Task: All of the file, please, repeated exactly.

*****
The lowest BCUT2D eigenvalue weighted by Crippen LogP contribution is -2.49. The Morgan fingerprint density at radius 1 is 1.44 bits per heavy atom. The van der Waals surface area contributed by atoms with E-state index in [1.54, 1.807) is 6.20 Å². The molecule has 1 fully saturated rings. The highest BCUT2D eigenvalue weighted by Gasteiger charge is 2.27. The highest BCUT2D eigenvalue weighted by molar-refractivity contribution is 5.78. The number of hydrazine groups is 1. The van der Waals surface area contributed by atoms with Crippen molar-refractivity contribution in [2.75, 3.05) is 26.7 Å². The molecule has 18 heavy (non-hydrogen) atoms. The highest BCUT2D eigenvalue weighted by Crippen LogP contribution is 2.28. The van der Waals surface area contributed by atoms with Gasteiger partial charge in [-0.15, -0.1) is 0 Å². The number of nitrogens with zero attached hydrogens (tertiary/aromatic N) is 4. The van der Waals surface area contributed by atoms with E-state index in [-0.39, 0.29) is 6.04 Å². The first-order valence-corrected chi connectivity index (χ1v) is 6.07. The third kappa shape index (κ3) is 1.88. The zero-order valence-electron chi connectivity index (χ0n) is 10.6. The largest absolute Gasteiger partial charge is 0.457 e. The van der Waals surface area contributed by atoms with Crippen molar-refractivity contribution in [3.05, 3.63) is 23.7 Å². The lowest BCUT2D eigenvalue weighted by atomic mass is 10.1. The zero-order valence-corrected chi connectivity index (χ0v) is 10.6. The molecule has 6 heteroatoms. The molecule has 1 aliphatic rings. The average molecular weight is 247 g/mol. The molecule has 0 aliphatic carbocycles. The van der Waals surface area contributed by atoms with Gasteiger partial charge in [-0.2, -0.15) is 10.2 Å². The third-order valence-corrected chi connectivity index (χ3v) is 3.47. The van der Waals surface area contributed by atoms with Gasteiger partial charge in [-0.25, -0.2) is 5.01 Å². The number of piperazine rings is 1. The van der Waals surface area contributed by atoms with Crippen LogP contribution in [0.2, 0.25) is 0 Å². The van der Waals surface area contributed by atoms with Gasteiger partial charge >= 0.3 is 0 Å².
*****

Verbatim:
The lowest BCUT2D eigenvalue weighted by Crippen LogP contribution is -2.49. The Morgan fingerprint density at radius 1 is 1.44 bits per heavy atom. The van der Waals surface area contributed by atoms with E-state index in [1.54, 1.807) is 6.20 Å². The molecule has 1 fully saturated rings. The highest BCUT2D eigenvalue weighted by Gasteiger charge is 2.27. The highest BCUT2D eigenvalue weighted by molar-refractivity contribution is 5.78. The number of hydrazine groups is 1. The van der Waals surface area contributed by atoms with Crippen molar-refractivity contribution in [2.75, 3.05) is 26.7 Å². The molecule has 18 heavy (non-hydrogen) atoms. The highest BCUT2D eigenvalue weighted by Crippen LogP contribution is 2.28. The van der Waals surface area contributed by atoms with Gasteiger partial charge in [-0.15, -0.1) is 0 Å². The number of nitrogens with zero attached hydrogens (tertiary/aromatic N) is 4. The van der Waals surface area contributed by atoms with E-state index in [-0.39, 0.29) is 6.04 Å². The first-order valence-corrected chi connectivity index (χ1v) is 6.07. The third kappa shape index (κ3) is 1.88. The zero-order valence-electron chi connectivity index (χ0n) is 10.6. The largest absolute Gasteiger partial charge is 0.457 e. The van der Waals surface area contributed by atoms with Crippen molar-refractivity contribution in [3.05, 3.63) is 23.7 Å². The lowest BCUT2D eigenvalue weighted by atomic mass is 10.1. The zero-order valence-corrected chi connectivity index (χ0v) is 10.6. The molecule has 6 heteroatoms. The molecule has 1 aliphatic rings. The average molecular weight is 247 g/mol. The molecule has 0 aliphatic carbocycles. The van der Waals surface area contributed by atoms with Gasteiger partial charge in [-0.2, -0.15) is 10.2 Å². The third-order valence-corrected chi connectivity index (χ3v) is 3.47. The van der Waals surface area contributed by atoms with Gasteiger partial charge in [-0.25, -0.2) is 5.01 Å². The number of piperazine rings is 1. The van der Waals surface area contributed by atoms with Crippen LogP contribution in [0.2, 0.25) is 0 Å². The van der Waals surface area contributed by atoms with Gasteiger partial charge >= 0.3 is 0 Å².